Remember when you looked to TV and newspaper ads to tell you what to buy? Me neither. That's because now many of us are more likely to make an informed opinion about purchases--and many other new discoveries--based on the views of people we connect with online and through social media. Influence, that is to say, is big.
How big? A new survey by Initiative questioned some 8,000 web users age 16-54 in Argentina, Australia, Canada, China, Germany, the Netherlands, U.S., and U.K. to find out how they were influenced in purchase decisions by social media interactions. The results are kind of amazing: A huge 99% of the "top 10%" of influencers reported that their friends quiz them before making a big purchase. This top 10% has a disproportionate influence on the opinions of others--because 72% of them access content in print, online and mobile form more than once a day, compared to just 18% of the bottom 10% of influencers.
A different study, by Market Force, underscored the fact that brands are leveraging social media to promote themselves. Embedded in the study were stats on the power of the average user to spread brand-related messages: 81% of U.S. respondents said posts from their friends directly impacted their decision on purchasing something, and 80% or respondents said they'd tried new things based on suggestions of friends.
This is a big departure from the static print ads and traditional TV spots of the past. Initiative's study even included advice for brands to move well beyond the thinking of a traditional 30-second ad spot, and push out additional material like behind-the-scenes footage...all to drive discussion and lead to more online chatter that will lead to brand discovery. It also suggests that brands build a team of "relevant social influencers" to spread new ad campaigns and stimulate dialog.
Suddenly it becomes clear why GM is once again interested in using Facebook as an advertising vehicle. It also explains why Appinions, a company that analyzes data from five million sources to determine the influence of a brand, topic or person and promises to hook up companies with the most relevant influencers, earlier this month raised an extra $3 million in funding.
Meanwhile influence itself is gaining a kind of currency, even while it's an ephemeral concept that's tough to nail. That hasn't stopped sites like Klout, PeerIndex and Kred from being all over the news, with Klout in the lead. Those three all do a similar thing: Apply an algorithm to analyze a user's online behavior and come up with a simple numerical measure of their influence factor. Technically these firms are applying some maths called social network analysis, because the "importance" of someone in a social network isn't simply how active or how many other people they're linked to--it's also a question of how well-connected and active each of these others are too.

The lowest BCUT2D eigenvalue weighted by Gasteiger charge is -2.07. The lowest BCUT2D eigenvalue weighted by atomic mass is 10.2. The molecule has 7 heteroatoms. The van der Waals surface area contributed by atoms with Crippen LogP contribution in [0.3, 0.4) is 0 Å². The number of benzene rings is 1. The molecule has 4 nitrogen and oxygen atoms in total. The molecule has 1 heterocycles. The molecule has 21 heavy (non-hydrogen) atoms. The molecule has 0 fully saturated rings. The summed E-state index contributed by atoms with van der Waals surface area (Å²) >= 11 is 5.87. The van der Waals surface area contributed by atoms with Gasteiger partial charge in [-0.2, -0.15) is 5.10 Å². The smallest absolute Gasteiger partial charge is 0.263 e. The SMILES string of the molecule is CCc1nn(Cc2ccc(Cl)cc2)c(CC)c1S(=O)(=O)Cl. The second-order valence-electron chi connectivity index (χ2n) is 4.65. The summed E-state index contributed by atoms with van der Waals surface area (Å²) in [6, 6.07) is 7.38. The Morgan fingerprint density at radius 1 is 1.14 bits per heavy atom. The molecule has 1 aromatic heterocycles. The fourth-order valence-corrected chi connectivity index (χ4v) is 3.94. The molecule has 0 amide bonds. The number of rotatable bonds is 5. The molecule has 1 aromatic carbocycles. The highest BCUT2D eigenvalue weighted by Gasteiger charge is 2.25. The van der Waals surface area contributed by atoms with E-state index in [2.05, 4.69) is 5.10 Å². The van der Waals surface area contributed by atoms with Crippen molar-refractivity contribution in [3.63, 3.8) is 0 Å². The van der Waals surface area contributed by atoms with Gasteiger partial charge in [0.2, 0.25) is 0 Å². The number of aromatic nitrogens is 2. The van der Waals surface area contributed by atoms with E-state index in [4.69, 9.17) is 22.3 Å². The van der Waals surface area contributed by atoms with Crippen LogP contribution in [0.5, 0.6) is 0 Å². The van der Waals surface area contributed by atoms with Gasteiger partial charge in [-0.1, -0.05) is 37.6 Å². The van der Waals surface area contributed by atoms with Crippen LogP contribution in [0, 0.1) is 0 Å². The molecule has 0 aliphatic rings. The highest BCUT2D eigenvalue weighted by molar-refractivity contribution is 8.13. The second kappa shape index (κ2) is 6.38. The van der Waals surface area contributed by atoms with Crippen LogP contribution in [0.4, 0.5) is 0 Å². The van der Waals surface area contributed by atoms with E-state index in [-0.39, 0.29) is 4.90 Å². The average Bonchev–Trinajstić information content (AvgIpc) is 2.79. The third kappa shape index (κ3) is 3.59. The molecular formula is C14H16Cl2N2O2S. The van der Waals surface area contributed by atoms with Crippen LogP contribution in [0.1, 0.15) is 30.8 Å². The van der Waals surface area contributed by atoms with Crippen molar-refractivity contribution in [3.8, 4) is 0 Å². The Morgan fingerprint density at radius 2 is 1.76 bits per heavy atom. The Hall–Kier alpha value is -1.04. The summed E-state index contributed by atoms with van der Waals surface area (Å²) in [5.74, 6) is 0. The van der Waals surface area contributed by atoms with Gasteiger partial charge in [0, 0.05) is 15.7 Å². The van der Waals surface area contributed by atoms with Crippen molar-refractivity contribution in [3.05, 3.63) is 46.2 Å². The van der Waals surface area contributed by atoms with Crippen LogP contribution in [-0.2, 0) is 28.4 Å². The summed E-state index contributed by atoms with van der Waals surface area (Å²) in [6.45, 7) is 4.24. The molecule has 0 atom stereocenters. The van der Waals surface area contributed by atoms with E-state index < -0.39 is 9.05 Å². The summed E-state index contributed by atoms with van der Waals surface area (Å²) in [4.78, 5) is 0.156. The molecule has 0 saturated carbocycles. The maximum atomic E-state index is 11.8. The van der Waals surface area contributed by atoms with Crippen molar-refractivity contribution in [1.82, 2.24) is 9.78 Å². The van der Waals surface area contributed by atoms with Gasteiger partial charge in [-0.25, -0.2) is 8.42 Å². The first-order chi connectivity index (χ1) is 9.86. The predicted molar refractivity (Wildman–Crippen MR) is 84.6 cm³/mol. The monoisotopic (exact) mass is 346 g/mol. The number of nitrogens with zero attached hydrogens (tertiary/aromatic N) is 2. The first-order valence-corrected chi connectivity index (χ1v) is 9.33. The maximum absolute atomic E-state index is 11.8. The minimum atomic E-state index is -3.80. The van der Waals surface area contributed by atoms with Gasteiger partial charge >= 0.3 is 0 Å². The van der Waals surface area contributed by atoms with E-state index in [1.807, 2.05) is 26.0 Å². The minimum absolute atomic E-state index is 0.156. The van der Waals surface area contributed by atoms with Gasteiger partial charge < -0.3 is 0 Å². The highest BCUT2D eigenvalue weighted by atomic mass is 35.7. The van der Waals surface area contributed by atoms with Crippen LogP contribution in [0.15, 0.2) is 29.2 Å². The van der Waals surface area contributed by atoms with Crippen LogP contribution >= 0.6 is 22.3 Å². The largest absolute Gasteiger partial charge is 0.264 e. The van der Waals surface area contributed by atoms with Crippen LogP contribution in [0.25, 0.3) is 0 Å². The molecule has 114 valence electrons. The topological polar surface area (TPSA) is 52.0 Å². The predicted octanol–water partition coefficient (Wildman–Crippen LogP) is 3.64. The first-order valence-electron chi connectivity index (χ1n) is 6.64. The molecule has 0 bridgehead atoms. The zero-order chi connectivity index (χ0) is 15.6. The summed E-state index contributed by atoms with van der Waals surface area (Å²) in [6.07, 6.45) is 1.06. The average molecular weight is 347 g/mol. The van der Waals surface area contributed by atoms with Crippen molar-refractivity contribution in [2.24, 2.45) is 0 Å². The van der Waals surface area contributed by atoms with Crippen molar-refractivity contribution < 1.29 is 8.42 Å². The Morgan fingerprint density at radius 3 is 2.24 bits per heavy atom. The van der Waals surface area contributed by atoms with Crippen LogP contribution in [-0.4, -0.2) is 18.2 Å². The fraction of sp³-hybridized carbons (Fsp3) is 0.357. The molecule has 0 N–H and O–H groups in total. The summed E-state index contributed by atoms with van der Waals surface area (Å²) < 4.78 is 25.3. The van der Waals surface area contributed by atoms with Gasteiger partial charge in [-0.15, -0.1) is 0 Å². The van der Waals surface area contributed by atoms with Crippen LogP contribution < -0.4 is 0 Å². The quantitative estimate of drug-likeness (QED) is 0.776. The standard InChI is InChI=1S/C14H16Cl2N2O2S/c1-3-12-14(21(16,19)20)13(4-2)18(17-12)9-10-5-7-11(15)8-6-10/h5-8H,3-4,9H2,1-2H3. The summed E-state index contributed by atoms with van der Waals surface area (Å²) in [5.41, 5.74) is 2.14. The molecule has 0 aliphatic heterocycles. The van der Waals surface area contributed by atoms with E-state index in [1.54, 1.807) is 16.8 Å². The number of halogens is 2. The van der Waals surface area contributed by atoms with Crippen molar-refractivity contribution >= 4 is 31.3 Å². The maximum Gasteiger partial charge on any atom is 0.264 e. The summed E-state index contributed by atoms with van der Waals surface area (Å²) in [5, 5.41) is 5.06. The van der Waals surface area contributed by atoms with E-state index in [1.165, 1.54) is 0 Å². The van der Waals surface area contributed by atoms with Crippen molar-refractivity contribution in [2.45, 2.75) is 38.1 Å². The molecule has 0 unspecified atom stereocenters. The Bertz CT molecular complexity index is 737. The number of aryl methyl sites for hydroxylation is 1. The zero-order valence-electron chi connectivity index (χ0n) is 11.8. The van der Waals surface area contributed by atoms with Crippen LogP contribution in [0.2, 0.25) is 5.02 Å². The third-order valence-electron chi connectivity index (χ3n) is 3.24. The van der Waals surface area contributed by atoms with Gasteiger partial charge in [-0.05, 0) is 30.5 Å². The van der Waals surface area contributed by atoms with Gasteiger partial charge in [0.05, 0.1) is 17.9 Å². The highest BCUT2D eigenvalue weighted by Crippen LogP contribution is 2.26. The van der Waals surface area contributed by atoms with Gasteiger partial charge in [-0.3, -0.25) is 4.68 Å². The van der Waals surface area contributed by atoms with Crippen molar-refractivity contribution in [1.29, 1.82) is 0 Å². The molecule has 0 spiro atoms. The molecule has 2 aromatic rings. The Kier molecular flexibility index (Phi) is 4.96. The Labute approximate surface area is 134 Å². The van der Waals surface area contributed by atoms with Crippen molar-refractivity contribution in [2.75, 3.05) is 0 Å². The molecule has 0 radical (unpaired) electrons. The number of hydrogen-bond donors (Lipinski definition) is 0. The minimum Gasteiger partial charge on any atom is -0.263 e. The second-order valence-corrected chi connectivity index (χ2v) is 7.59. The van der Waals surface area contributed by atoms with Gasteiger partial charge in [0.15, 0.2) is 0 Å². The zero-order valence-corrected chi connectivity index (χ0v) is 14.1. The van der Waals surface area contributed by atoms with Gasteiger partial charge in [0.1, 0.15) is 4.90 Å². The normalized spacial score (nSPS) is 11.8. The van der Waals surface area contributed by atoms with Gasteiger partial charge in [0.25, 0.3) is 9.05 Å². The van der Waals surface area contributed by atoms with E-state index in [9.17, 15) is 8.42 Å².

Companies of all stripes are becoming aware of the power of high-value social media influencers, which is why they're signing up to campaigns like Klout's Perks. The idea is that via Klout, high-scoring individuals are "rewarded" with a physical gift or perhaps a discount voucher if they're influential in topics connected to the brand in question. The brands hope these influencers will discover the joys of the new product, and then go on to mention the brand in a positive light in social media. It's a form of reward marketing that's quiet, in the background, and very likely to be a growing phenomenon if those survey statistics mentioned above are a hint at the future. Klout has reportedly doled out about 700,000 perks to its users, lest you doubt the size of this sort of business.
There's even anecdotal evidence that Klout scores are being considered by some employers when looking at the resumes of potential new hires, which may be directly relevant for jobs in, say, social media marketing and a less-direct measure of your personality for other jobs. As noted in Wired, Klout's executives suggest that high Klout-score individuals may one day end up boarding planes sooner, or get better hotel rooms. Klout is contentious to say the least, however, and its algorithm (not unlike Google's) is both mysterious and controversial--leading to debates like this extended thread on Google Plus. But even if Klout falls by the wayside, measuring influence is such a powerful idea you can bet a different company will try to make it work.
Finally, a peek at a possible future: As influence grows you can bet that many users will try to bump up their score, and that will strengthen the power of this whole new type of discovery economy. Will we one day wander through a shopping mall with our influence score being transmitted via Bluetooth from our smartphones, in the hope we'll get a discount or a special offer in a store? Better pump up your influence just in case.
[Image: Flickr user Stefano Corso]